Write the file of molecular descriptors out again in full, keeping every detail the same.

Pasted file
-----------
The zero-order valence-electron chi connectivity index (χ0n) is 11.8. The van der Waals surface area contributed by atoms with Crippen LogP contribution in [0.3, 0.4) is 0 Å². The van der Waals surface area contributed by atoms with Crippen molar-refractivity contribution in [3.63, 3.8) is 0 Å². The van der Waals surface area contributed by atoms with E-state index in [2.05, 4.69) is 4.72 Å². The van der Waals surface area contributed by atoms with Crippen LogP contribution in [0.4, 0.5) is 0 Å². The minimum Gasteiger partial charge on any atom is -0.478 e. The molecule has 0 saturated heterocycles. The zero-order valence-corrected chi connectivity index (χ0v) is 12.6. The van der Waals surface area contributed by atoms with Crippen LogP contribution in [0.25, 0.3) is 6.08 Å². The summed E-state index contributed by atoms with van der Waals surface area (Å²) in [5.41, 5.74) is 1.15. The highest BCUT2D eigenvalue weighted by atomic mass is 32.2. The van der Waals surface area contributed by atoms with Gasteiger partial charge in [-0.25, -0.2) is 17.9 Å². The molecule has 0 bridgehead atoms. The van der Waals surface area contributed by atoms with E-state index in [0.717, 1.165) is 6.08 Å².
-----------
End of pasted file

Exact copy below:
The zero-order valence-electron chi connectivity index (χ0n) is 11.8. The van der Waals surface area contributed by atoms with Crippen LogP contribution in [0.3, 0.4) is 0 Å². The van der Waals surface area contributed by atoms with Crippen molar-refractivity contribution in [3.63, 3.8) is 0 Å². The van der Waals surface area contributed by atoms with E-state index in [2.05, 4.69) is 4.72 Å². The van der Waals surface area contributed by atoms with Crippen LogP contribution in [0.4, 0.5) is 0 Å². The minimum Gasteiger partial charge on any atom is -0.478 e. The molecule has 0 saturated heterocycles. The zero-order valence-corrected chi connectivity index (χ0v) is 12.6. The van der Waals surface area contributed by atoms with Crippen LogP contribution in [0.25, 0.3) is 6.08 Å². The summed E-state index contributed by atoms with van der Waals surface area (Å²) in [5.41, 5.74) is 1.15. The highest BCUT2D eigenvalue weighted by atomic mass is 32.2. The van der Waals surface area contributed by atoms with Gasteiger partial charge in [-0.25, -0.2) is 17.9 Å². The molecule has 0 bridgehead atoms. The van der Waals surface area contributed by atoms with E-state index in [0.717, 1.165) is 6.08 Å².